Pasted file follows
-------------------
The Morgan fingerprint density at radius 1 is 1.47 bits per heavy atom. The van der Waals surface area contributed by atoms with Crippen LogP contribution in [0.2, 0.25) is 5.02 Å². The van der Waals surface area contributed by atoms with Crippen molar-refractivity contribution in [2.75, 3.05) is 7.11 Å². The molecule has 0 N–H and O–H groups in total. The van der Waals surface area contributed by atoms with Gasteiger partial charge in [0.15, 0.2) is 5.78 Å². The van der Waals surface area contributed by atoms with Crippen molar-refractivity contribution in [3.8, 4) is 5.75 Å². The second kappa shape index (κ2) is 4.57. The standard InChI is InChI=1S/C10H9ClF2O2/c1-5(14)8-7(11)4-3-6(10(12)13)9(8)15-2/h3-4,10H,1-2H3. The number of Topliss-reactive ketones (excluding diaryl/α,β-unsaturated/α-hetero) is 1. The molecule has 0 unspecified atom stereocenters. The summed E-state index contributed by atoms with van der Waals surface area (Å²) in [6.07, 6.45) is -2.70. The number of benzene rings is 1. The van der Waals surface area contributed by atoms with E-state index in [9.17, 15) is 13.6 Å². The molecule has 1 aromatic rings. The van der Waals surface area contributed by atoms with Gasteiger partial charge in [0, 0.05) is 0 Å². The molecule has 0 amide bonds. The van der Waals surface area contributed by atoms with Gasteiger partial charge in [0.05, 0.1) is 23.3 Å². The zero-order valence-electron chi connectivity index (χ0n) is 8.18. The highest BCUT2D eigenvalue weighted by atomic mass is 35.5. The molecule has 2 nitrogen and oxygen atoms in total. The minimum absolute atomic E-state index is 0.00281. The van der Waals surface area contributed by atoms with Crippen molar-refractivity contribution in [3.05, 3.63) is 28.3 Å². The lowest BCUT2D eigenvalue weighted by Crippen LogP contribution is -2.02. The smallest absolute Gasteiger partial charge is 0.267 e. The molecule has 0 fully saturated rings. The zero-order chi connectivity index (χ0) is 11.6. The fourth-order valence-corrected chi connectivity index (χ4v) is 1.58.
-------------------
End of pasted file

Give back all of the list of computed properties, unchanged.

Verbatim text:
The Morgan fingerprint density at radius 1 is 1.47 bits per heavy atom. The van der Waals surface area contributed by atoms with Crippen LogP contribution in [0.2, 0.25) is 5.02 Å². The van der Waals surface area contributed by atoms with Crippen molar-refractivity contribution in [2.75, 3.05) is 7.11 Å². The molecule has 0 N–H and O–H groups in total. The van der Waals surface area contributed by atoms with Gasteiger partial charge in [0.15, 0.2) is 5.78 Å². The van der Waals surface area contributed by atoms with Crippen molar-refractivity contribution in [3.8, 4) is 5.75 Å². The second kappa shape index (κ2) is 4.57. The standard InChI is InChI=1S/C10H9ClF2O2/c1-5(14)8-7(11)4-3-6(10(12)13)9(8)15-2/h3-4,10H,1-2H3. The number of Topliss-reactive ketones (excluding diaryl/α,β-unsaturated/α-hetero) is 1. The molecule has 0 unspecified atom stereocenters. The summed E-state index contributed by atoms with van der Waals surface area (Å²) in [6.07, 6.45) is -2.70. The number of benzene rings is 1. The van der Waals surface area contributed by atoms with E-state index in [9.17, 15) is 13.6 Å². The molecule has 1 aromatic rings. The van der Waals surface area contributed by atoms with Gasteiger partial charge in [0, 0.05) is 0 Å². The molecule has 0 amide bonds. The van der Waals surface area contributed by atoms with Gasteiger partial charge in [0.05, 0.1) is 23.3 Å². The zero-order valence-electron chi connectivity index (χ0n) is 8.18. The highest BCUT2D eigenvalue weighted by atomic mass is 35.5. The molecule has 2 nitrogen and oxygen atoms in total. The minimum absolute atomic E-state index is 0.00281. The van der Waals surface area contributed by atoms with Crippen molar-refractivity contribution in [3.05, 3.63) is 28.3 Å². The lowest BCUT2D eigenvalue weighted by Crippen LogP contribution is -2.02. The smallest absolute Gasteiger partial charge is 0.267 e. The molecule has 0 fully saturated rings. The zero-order chi connectivity index (χ0) is 11.6. The fourth-order valence-corrected chi connectivity index (χ4v) is 1.58.